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Title: The Effects of Cytokine Signaling and Memory Differentiation on Mammalian T-helper Cell Effector Phenotype Plasticity
Authors: Heilbronner, Alison
Advisors: Graham, Andrea L.
Department: Molecular Biology
Certificate Program: Global Health and Health Policy Program
Class Year: 2020
Abstract: T-helper (Th) cells polarize towards different effector phenotypes, including Type 1 and Type 2, which coordinate the defense against different classes of pathogens. However, Th cells can also exhibit plasticity (i.e., alter effector phenotypes) when conditions change. The coordination of the immune system into different effector phenotypes is made possible via cytokine signaling. This effector phenotype polarization occurs concurrently with Th cell memory differentiation. Although both memory differentiation and cytokine signaling affect Th cell effector phenotype plasticity independently, the interaction between the two, and the resultant effects on plasticity, have never been studied. Here I show Th cell plasticity is concurrently affected by memory phenotype and cytokine signaling. By simultaneously manipulating intercellular communication and phenotyping Th cells, my controlled in vitro studies show that cytokine signaling and memory status have dissimilar impacts on the plasticity of cells that are initially biased Type 1 then subsequently biased Type 2 (“Th1 \(\rightarrow\) Th2”) versus cells biased Th2 \(\rightarrow\) Th1. Cytokine signaling increases Th1 \(\rightarrow\) Th2 effector Th cell plasticity. However, cytokine signaling impedes Th2 \(\rightarrow\) Th1 memory precursor Th cell plasticity. These results demonstrate how signaling and differentiation factors interact to affect Th cell plasticity. This interaction emphasizes the importance of considering these factors when designing vaccines and treating coinfections. In both cases, Th cell effector phenotype polarization and plasticity must be carefully manipulated. My work suggests that such manipulation depends on the cytokine environment and memory status distribution of Th cells, which is unique to each patient.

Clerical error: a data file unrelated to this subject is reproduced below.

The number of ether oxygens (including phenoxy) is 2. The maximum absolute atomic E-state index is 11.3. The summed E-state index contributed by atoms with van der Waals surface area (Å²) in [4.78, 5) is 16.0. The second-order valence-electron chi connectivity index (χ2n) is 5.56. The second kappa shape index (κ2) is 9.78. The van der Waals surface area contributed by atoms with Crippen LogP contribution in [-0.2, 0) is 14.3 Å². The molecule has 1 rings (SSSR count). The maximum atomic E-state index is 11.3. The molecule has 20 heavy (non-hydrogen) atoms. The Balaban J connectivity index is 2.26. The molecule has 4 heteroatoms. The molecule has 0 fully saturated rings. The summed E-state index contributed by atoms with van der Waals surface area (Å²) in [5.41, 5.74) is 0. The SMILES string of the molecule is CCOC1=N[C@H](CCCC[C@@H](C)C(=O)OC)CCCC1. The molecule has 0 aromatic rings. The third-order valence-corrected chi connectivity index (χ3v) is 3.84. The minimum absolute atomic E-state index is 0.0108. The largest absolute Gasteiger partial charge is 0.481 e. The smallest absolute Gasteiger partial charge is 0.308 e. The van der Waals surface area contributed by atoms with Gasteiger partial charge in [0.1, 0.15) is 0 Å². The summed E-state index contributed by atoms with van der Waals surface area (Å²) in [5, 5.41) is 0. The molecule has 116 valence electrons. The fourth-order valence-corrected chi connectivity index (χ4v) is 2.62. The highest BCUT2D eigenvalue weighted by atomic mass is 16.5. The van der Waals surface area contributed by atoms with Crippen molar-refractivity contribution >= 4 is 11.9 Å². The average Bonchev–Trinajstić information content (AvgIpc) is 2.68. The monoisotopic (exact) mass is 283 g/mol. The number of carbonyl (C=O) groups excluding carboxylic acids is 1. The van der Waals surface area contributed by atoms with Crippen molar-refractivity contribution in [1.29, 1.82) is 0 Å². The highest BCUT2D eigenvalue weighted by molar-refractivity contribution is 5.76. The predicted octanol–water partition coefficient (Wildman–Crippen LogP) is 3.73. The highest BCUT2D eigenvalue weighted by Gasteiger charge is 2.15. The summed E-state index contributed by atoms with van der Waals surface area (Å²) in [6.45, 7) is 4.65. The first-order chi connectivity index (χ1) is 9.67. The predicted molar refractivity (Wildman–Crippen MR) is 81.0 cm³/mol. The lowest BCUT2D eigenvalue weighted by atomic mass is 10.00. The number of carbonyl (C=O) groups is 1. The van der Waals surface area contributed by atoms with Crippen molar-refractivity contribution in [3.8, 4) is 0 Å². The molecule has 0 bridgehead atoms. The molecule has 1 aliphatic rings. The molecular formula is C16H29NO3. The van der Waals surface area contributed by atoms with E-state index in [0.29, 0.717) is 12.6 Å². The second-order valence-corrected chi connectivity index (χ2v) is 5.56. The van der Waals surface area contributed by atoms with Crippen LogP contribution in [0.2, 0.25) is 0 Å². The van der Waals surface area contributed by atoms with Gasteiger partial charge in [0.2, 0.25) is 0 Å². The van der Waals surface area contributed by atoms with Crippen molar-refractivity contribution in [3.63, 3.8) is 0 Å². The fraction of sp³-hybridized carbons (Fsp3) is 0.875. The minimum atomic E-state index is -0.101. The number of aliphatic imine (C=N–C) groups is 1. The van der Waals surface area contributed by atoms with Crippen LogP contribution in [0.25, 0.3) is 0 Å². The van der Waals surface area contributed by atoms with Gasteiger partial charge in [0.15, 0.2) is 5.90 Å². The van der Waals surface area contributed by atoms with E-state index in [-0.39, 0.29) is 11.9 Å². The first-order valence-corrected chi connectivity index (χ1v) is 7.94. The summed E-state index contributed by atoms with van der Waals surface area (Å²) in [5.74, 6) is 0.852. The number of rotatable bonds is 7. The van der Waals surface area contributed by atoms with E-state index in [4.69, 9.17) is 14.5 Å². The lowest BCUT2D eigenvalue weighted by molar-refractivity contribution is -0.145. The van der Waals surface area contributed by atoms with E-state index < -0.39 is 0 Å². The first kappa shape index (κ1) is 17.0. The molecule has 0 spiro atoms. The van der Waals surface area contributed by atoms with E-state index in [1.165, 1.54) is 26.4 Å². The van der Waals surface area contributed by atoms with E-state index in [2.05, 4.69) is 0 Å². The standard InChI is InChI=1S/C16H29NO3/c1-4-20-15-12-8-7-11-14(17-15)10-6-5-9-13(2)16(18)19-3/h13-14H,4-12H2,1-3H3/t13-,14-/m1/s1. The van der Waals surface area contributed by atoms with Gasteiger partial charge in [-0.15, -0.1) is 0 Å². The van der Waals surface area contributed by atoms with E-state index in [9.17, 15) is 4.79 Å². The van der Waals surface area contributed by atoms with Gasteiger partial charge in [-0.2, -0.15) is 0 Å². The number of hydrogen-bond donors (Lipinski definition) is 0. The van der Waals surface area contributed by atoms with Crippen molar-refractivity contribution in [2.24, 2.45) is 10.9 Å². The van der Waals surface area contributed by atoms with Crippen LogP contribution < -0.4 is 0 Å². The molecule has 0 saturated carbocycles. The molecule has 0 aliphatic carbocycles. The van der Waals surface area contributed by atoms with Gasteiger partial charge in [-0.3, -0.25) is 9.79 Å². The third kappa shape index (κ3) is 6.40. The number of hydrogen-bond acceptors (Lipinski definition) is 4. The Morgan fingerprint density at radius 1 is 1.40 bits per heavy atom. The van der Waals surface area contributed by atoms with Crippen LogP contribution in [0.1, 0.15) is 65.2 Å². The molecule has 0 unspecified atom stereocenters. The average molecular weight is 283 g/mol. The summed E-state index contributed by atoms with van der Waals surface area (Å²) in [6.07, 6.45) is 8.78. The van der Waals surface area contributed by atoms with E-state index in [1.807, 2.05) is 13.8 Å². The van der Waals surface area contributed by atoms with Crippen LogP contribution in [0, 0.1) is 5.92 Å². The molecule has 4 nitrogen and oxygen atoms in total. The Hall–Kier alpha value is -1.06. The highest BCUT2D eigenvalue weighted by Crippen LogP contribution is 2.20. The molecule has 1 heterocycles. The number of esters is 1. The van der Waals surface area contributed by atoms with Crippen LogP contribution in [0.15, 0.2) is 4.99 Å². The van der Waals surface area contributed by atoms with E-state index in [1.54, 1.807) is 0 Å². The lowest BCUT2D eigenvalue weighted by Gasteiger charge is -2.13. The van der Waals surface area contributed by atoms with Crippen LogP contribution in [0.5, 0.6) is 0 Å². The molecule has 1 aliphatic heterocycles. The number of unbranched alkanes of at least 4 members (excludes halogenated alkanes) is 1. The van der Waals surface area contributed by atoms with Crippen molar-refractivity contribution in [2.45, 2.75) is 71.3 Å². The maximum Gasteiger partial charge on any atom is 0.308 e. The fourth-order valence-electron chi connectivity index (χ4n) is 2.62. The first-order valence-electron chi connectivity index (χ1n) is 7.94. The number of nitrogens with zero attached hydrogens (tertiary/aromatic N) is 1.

Type of Material: Princeton University Senior Theses
Language: en
Appears in Collections:Molecular Biology, 1954-2022
Global Health and Health Policy Program, 2017-2022

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